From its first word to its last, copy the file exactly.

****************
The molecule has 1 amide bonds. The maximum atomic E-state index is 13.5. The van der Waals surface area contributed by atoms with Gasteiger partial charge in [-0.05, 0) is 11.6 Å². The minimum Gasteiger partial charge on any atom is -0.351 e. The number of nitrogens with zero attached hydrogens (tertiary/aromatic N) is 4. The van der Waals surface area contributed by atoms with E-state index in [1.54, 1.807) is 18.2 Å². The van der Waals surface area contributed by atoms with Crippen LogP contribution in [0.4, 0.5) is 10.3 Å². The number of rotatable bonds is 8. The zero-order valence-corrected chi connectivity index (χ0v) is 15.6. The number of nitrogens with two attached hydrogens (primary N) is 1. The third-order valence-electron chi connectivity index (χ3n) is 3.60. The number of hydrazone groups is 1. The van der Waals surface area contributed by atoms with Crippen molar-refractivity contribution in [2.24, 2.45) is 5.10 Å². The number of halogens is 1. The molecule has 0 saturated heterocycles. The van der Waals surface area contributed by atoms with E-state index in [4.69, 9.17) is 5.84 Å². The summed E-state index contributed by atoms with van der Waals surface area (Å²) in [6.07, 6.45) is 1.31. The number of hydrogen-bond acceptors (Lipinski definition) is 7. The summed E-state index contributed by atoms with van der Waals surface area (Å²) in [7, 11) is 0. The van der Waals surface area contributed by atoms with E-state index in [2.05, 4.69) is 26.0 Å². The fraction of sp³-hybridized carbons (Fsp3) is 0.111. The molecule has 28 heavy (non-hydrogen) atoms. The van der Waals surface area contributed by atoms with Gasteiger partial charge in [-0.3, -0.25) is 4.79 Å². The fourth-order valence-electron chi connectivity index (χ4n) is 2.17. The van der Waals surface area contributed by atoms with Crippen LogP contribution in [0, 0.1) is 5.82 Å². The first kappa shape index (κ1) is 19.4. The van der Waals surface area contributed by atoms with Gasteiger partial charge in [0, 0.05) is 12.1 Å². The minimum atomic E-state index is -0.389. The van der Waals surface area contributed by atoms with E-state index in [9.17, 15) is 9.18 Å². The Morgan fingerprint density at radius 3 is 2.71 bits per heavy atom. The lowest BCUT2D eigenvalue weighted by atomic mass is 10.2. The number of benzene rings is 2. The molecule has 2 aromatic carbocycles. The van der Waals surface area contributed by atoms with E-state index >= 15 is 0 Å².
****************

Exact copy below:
The molecule has 1 amide bonds. The maximum atomic E-state index is 13.5. The van der Waals surface area contributed by atoms with Gasteiger partial charge in [-0.05, 0) is 11.6 Å². The minimum Gasteiger partial charge on any atom is -0.351 e. The number of nitrogens with zero attached hydrogens (tertiary/aromatic N) is 4. The van der Waals surface area contributed by atoms with E-state index in [1.54, 1.807) is 18.2 Å². The van der Waals surface area contributed by atoms with Crippen LogP contribution in [0.4, 0.5) is 10.3 Å². The number of rotatable bonds is 8. The zero-order valence-corrected chi connectivity index (χ0v) is 15.6. The number of nitrogens with two attached hydrogens (primary N) is 1. The third-order valence-electron chi connectivity index (χ3n) is 3.60. The number of hydrazone groups is 1. The van der Waals surface area contributed by atoms with Crippen molar-refractivity contribution in [2.24, 2.45) is 5.10 Å². The number of halogens is 1. The molecule has 0 saturated heterocycles. The van der Waals surface area contributed by atoms with E-state index in [4.69, 9.17) is 5.84 Å². The summed E-state index contributed by atoms with van der Waals surface area (Å²) in [6.07, 6.45) is 1.31. The number of hydrogen-bond acceptors (Lipinski definition) is 7. The summed E-state index contributed by atoms with van der Waals surface area (Å²) in [7, 11) is 0. The van der Waals surface area contributed by atoms with E-state index in [2.05, 4.69) is 26.0 Å². The fraction of sp³-hybridized carbons (Fsp3) is 0.111. The molecule has 28 heavy (non-hydrogen) atoms. The van der Waals surface area contributed by atoms with Gasteiger partial charge in [-0.3, -0.25) is 4.79 Å². The fourth-order valence-electron chi connectivity index (χ4n) is 2.17. The van der Waals surface area contributed by atoms with Crippen LogP contribution in [0, 0.1) is 5.82 Å². The first kappa shape index (κ1) is 19.4. The van der Waals surface area contributed by atoms with Gasteiger partial charge in [0, 0.05) is 12.1 Å². The minimum atomic E-state index is -0.389. The van der Waals surface area contributed by atoms with E-state index in [9.17, 15) is 9.18 Å². The Morgan fingerprint density at radius 3 is 2.71 bits per heavy atom. The lowest BCUT2D eigenvalue weighted by atomic mass is 10.2. The number of benzene rings is 2. The molecule has 2 aromatic carbocycles. The van der Waals surface area contributed by atoms with E-state index >= 15 is 0 Å².